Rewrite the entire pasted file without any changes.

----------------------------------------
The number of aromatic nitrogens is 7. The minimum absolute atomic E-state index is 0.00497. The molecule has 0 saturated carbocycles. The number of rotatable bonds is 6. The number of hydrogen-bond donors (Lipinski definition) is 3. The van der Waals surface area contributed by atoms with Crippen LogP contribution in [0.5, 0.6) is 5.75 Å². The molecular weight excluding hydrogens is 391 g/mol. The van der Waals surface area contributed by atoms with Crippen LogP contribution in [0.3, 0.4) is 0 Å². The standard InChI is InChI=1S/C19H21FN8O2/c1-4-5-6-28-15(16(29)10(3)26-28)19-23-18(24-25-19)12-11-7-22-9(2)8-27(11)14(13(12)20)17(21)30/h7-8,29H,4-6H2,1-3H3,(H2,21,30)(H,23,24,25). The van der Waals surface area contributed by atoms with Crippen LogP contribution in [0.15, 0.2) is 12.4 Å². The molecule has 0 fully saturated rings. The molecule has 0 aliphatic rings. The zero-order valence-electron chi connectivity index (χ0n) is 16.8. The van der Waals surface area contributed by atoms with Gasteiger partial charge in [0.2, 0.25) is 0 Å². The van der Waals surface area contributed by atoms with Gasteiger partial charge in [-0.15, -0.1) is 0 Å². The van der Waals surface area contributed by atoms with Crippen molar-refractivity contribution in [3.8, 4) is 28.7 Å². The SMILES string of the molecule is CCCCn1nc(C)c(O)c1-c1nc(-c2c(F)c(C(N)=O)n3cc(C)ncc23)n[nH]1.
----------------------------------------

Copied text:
The number of aromatic nitrogens is 7. The minimum absolute atomic E-state index is 0.00497. The molecule has 0 saturated carbocycles. The number of rotatable bonds is 6. The number of hydrogen-bond donors (Lipinski definition) is 3. The van der Waals surface area contributed by atoms with Crippen LogP contribution in [0.5, 0.6) is 5.75 Å². The molecular weight excluding hydrogens is 391 g/mol. The van der Waals surface area contributed by atoms with Crippen LogP contribution in [0.3, 0.4) is 0 Å². The standard InChI is InChI=1S/C19H21FN8O2/c1-4-5-6-28-15(16(29)10(3)26-28)19-23-18(24-25-19)12-11-7-22-9(2)8-27(11)14(13(12)20)17(21)30/h7-8,29H,4-6H2,1-3H3,(H2,21,30)(H,23,24,25). The van der Waals surface area contributed by atoms with Crippen LogP contribution in [0.15, 0.2) is 12.4 Å². The molecule has 0 fully saturated rings. The molecule has 0 aliphatic rings. The zero-order valence-electron chi connectivity index (χ0n) is 16.8. The van der Waals surface area contributed by atoms with Gasteiger partial charge in [0.2, 0.25) is 0 Å². The van der Waals surface area contributed by atoms with Gasteiger partial charge in [-0.15, -0.1) is 0 Å². The van der Waals surface area contributed by atoms with Crippen molar-refractivity contribution in [3.8, 4) is 28.7 Å². The SMILES string of the molecule is CCCCn1nc(C)c(O)c1-c1nc(-c2c(F)c(C(N)=O)n3cc(C)ncc23)n[nH]1.